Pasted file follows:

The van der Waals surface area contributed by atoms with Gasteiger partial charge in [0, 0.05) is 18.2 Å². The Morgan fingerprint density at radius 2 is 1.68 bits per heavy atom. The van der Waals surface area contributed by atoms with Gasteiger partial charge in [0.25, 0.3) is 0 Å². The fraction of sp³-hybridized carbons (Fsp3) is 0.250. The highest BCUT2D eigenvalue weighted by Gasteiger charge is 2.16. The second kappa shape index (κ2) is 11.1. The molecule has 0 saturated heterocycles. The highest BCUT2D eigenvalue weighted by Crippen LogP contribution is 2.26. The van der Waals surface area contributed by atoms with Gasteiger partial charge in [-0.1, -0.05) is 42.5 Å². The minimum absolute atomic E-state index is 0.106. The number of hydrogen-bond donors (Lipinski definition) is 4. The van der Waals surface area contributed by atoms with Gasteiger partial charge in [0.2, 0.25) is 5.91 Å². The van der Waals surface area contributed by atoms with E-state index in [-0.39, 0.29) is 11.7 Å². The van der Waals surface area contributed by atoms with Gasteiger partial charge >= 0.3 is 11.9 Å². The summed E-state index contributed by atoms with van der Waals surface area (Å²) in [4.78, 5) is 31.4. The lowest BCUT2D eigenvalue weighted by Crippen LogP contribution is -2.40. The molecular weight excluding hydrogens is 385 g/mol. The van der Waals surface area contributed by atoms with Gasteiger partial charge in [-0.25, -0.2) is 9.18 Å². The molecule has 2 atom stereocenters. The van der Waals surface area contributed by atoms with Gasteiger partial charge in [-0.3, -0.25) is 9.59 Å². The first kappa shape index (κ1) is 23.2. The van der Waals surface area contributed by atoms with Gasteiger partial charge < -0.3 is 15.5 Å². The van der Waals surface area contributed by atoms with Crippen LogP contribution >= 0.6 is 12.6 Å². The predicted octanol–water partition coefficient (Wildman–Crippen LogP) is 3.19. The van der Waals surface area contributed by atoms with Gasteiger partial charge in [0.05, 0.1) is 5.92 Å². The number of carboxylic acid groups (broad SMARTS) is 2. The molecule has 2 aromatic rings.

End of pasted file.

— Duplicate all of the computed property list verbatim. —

The van der Waals surface area contributed by atoms with Gasteiger partial charge in [0, 0.05) is 18.2 Å². The Morgan fingerprint density at radius 2 is 1.68 bits per heavy atom. The van der Waals surface area contributed by atoms with Gasteiger partial charge in [0.25, 0.3) is 0 Å². The fraction of sp³-hybridized carbons (Fsp3) is 0.250. The highest BCUT2D eigenvalue weighted by Gasteiger charge is 2.16. The second kappa shape index (κ2) is 11.1. The molecule has 0 saturated heterocycles. The highest BCUT2D eigenvalue weighted by Crippen LogP contribution is 2.26. The van der Waals surface area contributed by atoms with Gasteiger partial charge in [-0.1, -0.05) is 42.5 Å². The minimum absolute atomic E-state index is 0.106. The number of hydrogen-bond donors (Lipinski definition) is 4. The van der Waals surface area contributed by atoms with Gasteiger partial charge in [0.2, 0.25) is 5.91 Å². The van der Waals surface area contributed by atoms with E-state index in [-0.39, 0.29) is 11.7 Å². The van der Waals surface area contributed by atoms with Gasteiger partial charge >= 0.3 is 11.9 Å². The summed E-state index contributed by atoms with van der Waals surface area (Å²) in [4.78, 5) is 31.4. The lowest BCUT2D eigenvalue weighted by Crippen LogP contribution is -2.40. The molecular weight excluding hydrogens is 385 g/mol. The van der Waals surface area contributed by atoms with Gasteiger partial charge in [-0.25, -0.2) is 9.18 Å². The molecule has 2 atom stereocenters. The van der Waals surface area contributed by atoms with Gasteiger partial charge in [-0.3, -0.25) is 9.59 Å². The first kappa shape index (κ1) is 23.2. The van der Waals surface area contributed by atoms with Gasteiger partial charge < -0.3 is 15.5 Å². The van der Waals surface area contributed by atoms with Crippen LogP contribution >= 0.6 is 12.6 Å². The predicted octanol–water partition coefficient (Wildman–Crippen LogP) is 3.19. The van der Waals surface area contributed by atoms with Gasteiger partial charge in [0.05, 0.1) is 5.92 Å². The number of carboxylic acid groups (broad SMARTS) is 2. The molecule has 2 aromatic rings.